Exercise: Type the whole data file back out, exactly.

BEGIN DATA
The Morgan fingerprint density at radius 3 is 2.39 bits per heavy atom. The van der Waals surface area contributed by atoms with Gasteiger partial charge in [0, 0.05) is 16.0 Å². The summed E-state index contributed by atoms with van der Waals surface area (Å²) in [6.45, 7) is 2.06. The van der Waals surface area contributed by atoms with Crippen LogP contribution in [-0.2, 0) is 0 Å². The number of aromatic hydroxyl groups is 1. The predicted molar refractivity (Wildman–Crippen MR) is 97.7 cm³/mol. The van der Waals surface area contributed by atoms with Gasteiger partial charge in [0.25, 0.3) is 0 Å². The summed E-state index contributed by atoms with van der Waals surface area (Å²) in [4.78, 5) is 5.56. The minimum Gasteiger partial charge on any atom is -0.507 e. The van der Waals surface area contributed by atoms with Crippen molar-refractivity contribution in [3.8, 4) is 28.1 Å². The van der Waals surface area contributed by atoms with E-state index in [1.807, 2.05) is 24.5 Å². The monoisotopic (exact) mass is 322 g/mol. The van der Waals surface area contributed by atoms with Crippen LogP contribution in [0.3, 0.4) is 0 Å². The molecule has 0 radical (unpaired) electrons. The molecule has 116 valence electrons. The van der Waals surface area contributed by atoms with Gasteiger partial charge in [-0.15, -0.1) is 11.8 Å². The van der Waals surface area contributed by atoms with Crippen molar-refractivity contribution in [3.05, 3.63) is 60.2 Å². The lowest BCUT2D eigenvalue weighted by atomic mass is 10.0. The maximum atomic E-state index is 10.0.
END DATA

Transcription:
The Morgan fingerprint density at radius 3 is 2.39 bits per heavy atom. The van der Waals surface area contributed by atoms with Gasteiger partial charge in [0, 0.05) is 16.0 Å². The summed E-state index contributed by atoms with van der Waals surface area (Å²) in [6.45, 7) is 2.06. The van der Waals surface area contributed by atoms with Crippen LogP contribution in [-0.2, 0) is 0 Å². The number of aromatic hydroxyl groups is 1. The predicted molar refractivity (Wildman–Crippen MR) is 97.7 cm³/mol. The van der Waals surface area contributed by atoms with Gasteiger partial charge in [0.25, 0.3) is 0 Å². The summed E-state index contributed by atoms with van der Waals surface area (Å²) in [4.78, 5) is 5.56. The minimum Gasteiger partial charge on any atom is -0.507 e. The van der Waals surface area contributed by atoms with Crippen molar-refractivity contribution in [3.8, 4) is 28.1 Å². The van der Waals surface area contributed by atoms with E-state index in [1.807, 2.05) is 24.5 Å². The monoisotopic (exact) mass is 322 g/mol. The van der Waals surface area contributed by atoms with Crippen LogP contribution in [0.3, 0.4) is 0 Å². The molecule has 0 radical (unpaired) electrons. The molecule has 116 valence electrons. The van der Waals surface area contributed by atoms with Gasteiger partial charge in [-0.15, -0.1) is 11.8 Å². The van der Waals surface area contributed by atoms with Crippen molar-refractivity contribution in [3.05, 3.63) is 60.2 Å². The lowest BCUT2D eigenvalue weighted by atomic mass is 10.0. The maximum atomic E-state index is 10.0.